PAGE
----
"Codswallop, is it? You'd be just as happy if it were, I'm beginning to see." There was something almost familiar about the voice, in the accent at least. But even if he couldn't place the man, Snape knew all about these little "convincing sessions" for former supporters. It should have made him feel better that it was only that, rather than an inside plot against a Death Eater whose loyalty was in question. It didn't. This was still a very dangerous situation to be overhearing. The voice went on, "Have it your way, then, old man. But the Dark Lord will remember who stood up for him and who didn't. Keep that in mind. Matter of fact, I'll make sure you do." There was a harsh whisper of "Crucio!" and a muffled scream.
More than one scream. One of his own lily-livered girls had shrieked. Nightshade's girlfriend, Olive Barnley, stood exposed in the light from the windows, with her hands clapped to her mouth.
"Ho, who's there!" A dark shape came to the doorway of the hut, blocking out some of the light.
Without knowing the interrogator, who was at least an initiate, if not a full-fledged Death Eater, Snape couldn't be sure whether the fate of the eavesdroppers would stop with a mere memory charm. And if he wasn't known to the other man, that meant the only chance he might have to put a stop to this without a fight was one that he couldn't resort to in front of his students: unless he showed the Dark Mark, he was as much in danger as anyone else.
Whipping out his wand, he fired off a disarming spell. Not at all sure he had hit his target, he shouted, "Run!"
For one terrible moment, it was as if they hadn't heard him. He understood why, when the mad dash finally began. No one knew which way to run. Some took off back through the graveyard, while the ones that had been hiding against the house made for the main gate. There was a pop; someone had Apparated. And one of the girls was standing stock still, as if transfixed. He swept an arm around her, trying to propel her back toward the headstones, his free hand closing unexpectedly around the outstretched fist in which she held her wand. Foolish child! But whatever she had been about to try to do, it was too late.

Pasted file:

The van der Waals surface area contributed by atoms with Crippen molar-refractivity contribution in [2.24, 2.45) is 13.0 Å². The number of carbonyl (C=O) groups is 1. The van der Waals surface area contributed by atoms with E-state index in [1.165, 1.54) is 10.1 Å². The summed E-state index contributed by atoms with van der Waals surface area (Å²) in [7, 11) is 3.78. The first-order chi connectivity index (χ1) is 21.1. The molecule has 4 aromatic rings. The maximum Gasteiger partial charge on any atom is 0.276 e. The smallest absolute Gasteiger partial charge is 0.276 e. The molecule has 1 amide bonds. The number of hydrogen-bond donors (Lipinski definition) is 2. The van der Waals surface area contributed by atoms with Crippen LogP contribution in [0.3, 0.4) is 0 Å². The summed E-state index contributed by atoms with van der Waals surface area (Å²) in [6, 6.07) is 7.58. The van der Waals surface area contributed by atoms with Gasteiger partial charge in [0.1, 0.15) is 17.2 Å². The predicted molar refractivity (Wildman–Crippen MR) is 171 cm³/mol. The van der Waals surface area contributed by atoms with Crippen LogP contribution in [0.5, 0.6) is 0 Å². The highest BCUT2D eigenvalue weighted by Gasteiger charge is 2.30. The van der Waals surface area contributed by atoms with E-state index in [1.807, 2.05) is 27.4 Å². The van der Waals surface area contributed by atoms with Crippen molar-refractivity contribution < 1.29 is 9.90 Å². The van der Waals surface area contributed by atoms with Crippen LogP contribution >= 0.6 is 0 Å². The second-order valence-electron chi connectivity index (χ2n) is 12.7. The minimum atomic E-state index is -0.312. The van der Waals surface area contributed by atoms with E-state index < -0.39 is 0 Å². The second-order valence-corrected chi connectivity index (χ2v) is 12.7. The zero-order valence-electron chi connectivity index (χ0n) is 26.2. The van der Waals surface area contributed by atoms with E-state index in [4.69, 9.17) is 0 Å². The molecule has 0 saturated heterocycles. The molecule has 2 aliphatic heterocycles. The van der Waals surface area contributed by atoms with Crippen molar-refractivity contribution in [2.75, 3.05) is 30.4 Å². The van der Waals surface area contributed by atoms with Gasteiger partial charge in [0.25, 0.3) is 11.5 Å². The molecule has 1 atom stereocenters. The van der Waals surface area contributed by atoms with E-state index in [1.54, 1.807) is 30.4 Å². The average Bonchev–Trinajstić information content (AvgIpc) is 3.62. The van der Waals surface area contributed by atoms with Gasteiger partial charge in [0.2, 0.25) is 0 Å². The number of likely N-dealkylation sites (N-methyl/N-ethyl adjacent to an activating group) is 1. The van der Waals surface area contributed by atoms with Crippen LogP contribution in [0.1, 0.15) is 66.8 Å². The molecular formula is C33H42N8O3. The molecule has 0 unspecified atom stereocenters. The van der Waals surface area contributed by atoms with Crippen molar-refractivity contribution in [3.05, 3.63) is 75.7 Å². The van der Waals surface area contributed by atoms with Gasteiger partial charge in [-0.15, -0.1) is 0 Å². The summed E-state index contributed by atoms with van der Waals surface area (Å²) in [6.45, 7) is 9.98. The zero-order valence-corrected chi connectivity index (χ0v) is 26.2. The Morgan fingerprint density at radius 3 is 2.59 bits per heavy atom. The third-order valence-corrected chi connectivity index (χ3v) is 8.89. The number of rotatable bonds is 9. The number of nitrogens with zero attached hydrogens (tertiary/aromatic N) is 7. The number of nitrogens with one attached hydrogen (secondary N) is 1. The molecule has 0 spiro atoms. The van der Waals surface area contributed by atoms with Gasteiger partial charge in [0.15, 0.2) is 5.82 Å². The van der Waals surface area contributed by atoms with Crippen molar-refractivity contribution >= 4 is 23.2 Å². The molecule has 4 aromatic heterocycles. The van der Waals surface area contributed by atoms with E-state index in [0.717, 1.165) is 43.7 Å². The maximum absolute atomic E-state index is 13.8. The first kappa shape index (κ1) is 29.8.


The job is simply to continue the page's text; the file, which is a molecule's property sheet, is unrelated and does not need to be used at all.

Damn! The spell hit Snape and the girl first. It didn't stop there, though. Through the full arc of the Death Eater's wand gesture, students halted, some falling painfully inert to the ground when the spell's effects on their locomotor muscles caught them off balance. Another swoop, and the boys heading for the road were brought up short. There were several moans and an assortment of wailing.
A shadowed shape moved forward and bent down, then a beam of light cut the dark as the man unshielded the side of a discarded lantern. "Well, well, well," the oily voice said. "Who have we here?" He trained the beam on one of the fallen boys.
"We won't tell!" the boy whimpered. "We're Slytherins!"
The disc of light fell on the green and silver badge. "Oh, won't you?" The man chuckled nastily. "Some of you brainy sprogs are loyal, eh?"
"Yes, oh yes," the boy agreed.
The Death Eater began working his way around to the rest of his captives. Snape tried to shake off the effects of the curse, at least enough to move his wand hand; this was not how he planned things to end. But his left hand had been frozen awkwardly against the girl's arm, his wand pointing vaguely in the direction of her head, while the right was still clenched around her fist, and the only result of his efforts was a slight tightening of his fingers. He winced as the beam of light hit him in the eyes.